The meeting of comedy legends Steve Carell and Jim Carrey is the big news here, but how big is that news? Not all their movies are absolutely sidesplitting, even the ones that are meant to be. Carell’s never bettered his first big hit The 40 Year Old Virgin and Carrey’s never improved on, what, Ace Ventura?
But, when they’re funny, they’re funny. And that’s the problem with The Incredible Burt Wonderstone, it’s just not very funny. It’s good natured, and for that, thanks guys, but oh so old-fashioned and a bit faded at the edges, in the nicest possible way maybe. Like the whole art of magic and magicians, it seems to belong to another, gentler era.
Anyhoo, Carell’s the Incredible Burt Wonderstone, who has a long drawn-out falling out with his best pal and magic act partner, Anton Marvelton. They’ve been the twin kings of the Vegas show scene for years, but now they’ve given in to loathing in Las Vegas. Luckily, Marvelton is played by the ever excellent Steve Buscemi, who of course does weird deliciously, even when, like here, it’s the nice version of weird, which, come to think of it, is what he usually does. Buscemi could teach a masterclass on weird. Hell, there’s probably a uni in the States somewhere where he does exactly that. Anyway, nice to have old Buscemi aboard. Though he disappears for some while in this Carell vehicle, there’s still enough of him for good solid impact. He knows his exact place in the thing, which is to support the star. He could certainly be employed as Carell’s glamorous assistant, if only he was more glamorous.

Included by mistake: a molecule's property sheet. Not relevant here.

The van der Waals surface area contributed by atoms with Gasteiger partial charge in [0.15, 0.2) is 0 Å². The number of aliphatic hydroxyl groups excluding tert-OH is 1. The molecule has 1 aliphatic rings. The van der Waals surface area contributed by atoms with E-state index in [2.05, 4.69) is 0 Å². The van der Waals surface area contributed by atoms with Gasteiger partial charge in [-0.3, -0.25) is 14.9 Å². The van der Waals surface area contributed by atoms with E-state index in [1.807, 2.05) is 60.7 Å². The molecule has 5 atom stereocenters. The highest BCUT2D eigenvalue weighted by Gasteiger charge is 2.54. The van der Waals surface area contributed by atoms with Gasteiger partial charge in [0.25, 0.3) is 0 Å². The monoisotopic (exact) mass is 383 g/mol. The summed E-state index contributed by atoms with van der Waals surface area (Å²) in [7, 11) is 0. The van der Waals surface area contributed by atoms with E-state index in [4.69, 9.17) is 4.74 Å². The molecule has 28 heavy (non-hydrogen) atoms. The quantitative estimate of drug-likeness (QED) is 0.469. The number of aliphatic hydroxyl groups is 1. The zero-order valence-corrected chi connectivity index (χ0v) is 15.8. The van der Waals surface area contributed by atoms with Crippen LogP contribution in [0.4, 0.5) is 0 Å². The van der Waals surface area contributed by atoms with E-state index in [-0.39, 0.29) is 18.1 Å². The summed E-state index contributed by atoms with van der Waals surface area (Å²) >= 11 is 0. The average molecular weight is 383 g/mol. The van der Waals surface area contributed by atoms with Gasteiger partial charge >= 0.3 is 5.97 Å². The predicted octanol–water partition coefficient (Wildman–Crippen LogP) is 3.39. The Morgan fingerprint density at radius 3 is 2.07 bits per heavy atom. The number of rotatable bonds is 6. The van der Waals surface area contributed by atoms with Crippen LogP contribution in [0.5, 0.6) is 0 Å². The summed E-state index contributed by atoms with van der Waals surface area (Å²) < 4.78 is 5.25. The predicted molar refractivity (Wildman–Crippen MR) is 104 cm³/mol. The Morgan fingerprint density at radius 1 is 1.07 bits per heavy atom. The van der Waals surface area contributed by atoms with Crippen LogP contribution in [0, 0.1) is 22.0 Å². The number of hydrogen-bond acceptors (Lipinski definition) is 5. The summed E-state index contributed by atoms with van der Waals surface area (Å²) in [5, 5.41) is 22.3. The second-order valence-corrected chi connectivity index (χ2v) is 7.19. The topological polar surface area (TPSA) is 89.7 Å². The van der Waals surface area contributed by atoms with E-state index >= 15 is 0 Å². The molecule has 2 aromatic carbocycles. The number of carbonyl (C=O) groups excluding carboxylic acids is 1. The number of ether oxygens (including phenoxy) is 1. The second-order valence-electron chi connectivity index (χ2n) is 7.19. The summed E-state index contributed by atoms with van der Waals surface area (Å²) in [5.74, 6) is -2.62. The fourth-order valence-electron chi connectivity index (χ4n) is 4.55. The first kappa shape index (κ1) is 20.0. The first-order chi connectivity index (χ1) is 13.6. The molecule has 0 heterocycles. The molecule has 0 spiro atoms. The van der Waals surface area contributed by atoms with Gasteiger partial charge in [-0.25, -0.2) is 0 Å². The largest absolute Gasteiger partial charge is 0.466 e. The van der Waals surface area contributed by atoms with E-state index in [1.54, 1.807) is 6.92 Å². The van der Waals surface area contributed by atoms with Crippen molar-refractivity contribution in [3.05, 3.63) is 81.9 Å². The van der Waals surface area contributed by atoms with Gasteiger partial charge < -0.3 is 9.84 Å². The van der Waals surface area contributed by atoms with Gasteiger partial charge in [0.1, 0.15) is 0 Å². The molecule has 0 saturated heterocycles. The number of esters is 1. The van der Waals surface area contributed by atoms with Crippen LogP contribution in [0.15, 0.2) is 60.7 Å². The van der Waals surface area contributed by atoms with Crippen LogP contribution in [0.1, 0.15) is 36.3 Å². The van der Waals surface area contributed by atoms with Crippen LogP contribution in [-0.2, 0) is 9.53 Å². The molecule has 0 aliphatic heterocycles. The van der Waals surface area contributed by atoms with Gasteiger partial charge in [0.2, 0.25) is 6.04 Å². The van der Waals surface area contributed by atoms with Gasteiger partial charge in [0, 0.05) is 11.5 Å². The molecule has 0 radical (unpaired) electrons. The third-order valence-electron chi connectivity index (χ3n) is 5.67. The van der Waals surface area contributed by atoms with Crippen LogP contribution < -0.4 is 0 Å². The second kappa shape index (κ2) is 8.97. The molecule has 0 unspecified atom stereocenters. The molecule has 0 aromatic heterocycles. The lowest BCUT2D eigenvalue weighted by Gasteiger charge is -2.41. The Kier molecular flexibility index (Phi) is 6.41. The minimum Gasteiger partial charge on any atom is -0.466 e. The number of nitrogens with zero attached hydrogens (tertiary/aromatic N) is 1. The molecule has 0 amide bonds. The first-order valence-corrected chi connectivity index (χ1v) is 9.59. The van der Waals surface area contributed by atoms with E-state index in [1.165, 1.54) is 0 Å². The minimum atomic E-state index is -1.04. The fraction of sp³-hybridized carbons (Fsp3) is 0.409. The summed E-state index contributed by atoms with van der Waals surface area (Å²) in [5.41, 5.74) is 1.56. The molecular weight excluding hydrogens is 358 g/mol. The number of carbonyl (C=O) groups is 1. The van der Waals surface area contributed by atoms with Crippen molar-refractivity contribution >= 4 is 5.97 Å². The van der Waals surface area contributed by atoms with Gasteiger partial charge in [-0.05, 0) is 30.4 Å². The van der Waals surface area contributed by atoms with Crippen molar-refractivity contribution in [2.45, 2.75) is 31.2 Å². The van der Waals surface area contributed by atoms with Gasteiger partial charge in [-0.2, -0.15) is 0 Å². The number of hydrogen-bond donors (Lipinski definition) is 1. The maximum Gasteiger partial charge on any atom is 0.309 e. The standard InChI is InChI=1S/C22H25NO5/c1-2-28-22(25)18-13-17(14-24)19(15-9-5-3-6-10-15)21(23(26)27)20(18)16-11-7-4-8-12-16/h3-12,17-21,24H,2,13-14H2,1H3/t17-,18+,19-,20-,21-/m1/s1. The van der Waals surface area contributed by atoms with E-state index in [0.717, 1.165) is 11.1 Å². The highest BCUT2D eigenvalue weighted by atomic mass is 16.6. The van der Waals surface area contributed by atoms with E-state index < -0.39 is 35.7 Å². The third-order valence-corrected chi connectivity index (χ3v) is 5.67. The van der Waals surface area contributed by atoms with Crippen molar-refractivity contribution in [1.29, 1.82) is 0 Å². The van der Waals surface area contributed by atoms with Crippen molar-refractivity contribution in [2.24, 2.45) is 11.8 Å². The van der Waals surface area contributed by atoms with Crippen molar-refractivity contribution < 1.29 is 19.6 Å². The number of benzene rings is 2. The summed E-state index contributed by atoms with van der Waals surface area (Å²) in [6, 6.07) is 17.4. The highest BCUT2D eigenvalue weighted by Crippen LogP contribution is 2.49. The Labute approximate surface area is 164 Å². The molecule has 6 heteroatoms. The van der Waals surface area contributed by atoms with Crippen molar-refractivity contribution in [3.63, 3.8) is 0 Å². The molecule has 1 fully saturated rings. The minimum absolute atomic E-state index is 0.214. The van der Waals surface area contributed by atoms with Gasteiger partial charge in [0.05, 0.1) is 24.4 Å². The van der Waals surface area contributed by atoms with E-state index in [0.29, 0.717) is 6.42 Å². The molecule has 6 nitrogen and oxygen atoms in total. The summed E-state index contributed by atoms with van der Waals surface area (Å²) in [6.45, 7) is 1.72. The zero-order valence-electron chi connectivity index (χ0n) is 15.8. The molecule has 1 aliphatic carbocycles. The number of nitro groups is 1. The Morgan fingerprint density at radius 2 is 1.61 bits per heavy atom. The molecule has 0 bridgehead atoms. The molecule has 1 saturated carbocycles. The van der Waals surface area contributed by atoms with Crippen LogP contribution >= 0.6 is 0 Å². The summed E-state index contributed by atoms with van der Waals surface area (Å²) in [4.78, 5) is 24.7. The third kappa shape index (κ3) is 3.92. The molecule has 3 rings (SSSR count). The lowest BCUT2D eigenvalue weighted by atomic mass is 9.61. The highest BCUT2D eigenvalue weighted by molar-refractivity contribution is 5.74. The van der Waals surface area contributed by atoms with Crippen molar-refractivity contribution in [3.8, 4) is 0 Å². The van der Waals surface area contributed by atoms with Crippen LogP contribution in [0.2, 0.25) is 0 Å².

But I digress. Along comes Carrey’s even weirder guerrilla street magician Steve Gray, and he’s a megahit with the populace who cannot believe what outrageous stunts he’s doing. He even draws little crowds in shopping malls! This somehow (I really can’t remember how) spurs the reunion of Carell and Buscemi to get their act (and friendship) back together again by staging their own daring stunt for impresario Doug Munny (who’s only in it for the money, geddit?), the latter played by James Gandolfini, a great actor in the right part, but this isn’t it. He’s required to be jolly and funny, and Gandolfini isn’t either. The movies have so let down Tony Soprano. Why? It’s a mystery.
But, just when things start getting mega dull, there’s a bright spot shining. And that’s Alan Arkin’s old-timer magician Rance Holloway. It’s a rough and ready performance, but Arkin’s really the only one of these talented performers who completely gets away with this, escaping like Houdini with style and some grace. The smiles start, then the chuckles when Arkin’s on screen. Maybe that’s why he won an Oscar when the others didn’t (so far, anyway, admittedly). Let’s be fair, the others are all Golden Globe winners.
The Incredible Burt Wonderstone begs you to like it and find it amusing. It actually wants you to feel bad if you don’t like it. Ditto the performers. I really felt bad after this movie and not that great during it. There was laughter in the cinema, though, in small clusters of people who were obviously relishing it.
(C) Derek Winnert 2013